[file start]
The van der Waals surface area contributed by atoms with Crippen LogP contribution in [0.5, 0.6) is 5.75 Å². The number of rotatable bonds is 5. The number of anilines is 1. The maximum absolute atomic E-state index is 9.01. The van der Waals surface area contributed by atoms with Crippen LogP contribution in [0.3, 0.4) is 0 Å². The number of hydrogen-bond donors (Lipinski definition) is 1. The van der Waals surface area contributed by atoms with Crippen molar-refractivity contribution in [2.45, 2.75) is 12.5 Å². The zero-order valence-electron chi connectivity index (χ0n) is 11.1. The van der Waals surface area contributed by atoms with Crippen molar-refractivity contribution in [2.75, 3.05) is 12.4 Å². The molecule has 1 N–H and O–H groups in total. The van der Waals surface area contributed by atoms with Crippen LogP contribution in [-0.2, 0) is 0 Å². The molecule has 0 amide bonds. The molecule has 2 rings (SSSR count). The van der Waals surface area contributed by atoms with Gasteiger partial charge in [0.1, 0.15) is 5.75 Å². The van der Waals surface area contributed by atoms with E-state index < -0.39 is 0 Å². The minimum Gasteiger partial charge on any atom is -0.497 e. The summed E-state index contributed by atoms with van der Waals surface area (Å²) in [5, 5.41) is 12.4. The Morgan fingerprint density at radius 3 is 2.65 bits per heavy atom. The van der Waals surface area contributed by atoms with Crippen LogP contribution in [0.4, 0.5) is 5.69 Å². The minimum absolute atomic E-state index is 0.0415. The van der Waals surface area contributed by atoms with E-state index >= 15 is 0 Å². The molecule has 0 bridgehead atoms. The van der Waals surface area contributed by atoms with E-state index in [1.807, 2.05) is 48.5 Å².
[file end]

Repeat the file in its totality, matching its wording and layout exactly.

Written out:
The van der Waals surface area contributed by atoms with Crippen LogP contribution in [0.5, 0.6) is 5.75 Å². The number of rotatable bonds is 5. The number of anilines is 1. The maximum absolute atomic E-state index is 9.01. The van der Waals surface area contributed by atoms with Crippen LogP contribution in [0.3, 0.4) is 0 Å². The number of hydrogen-bond donors (Lipinski definition) is 1. The van der Waals surface area contributed by atoms with Crippen molar-refractivity contribution in [2.45, 2.75) is 12.5 Å². The zero-order valence-electron chi connectivity index (χ0n) is 11.1. The van der Waals surface area contributed by atoms with Crippen molar-refractivity contribution in [2.75, 3.05) is 12.4 Å². The molecule has 1 N–H and O–H groups in total. The van der Waals surface area contributed by atoms with Crippen LogP contribution in [-0.2, 0) is 0 Å². The molecule has 0 amide bonds. The molecule has 2 rings (SSSR count). The van der Waals surface area contributed by atoms with Gasteiger partial charge in [0.1, 0.15) is 5.75 Å². The van der Waals surface area contributed by atoms with E-state index < -0.39 is 0 Å². The minimum Gasteiger partial charge on any atom is -0.497 e. The summed E-state index contributed by atoms with van der Waals surface area (Å²) in [5, 5.41) is 12.4. The Morgan fingerprint density at radius 3 is 2.65 bits per heavy atom. The van der Waals surface area contributed by atoms with Crippen LogP contribution in [0.4, 0.5) is 5.69 Å². The minimum absolute atomic E-state index is 0.0415. The van der Waals surface area contributed by atoms with E-state index >= 15 is 0 Å². The molecule has 0 bridgehead atoms. The van der Waals surface area contributed by atoms with E-state index in [1.807, 2.05) is 48.5 Å².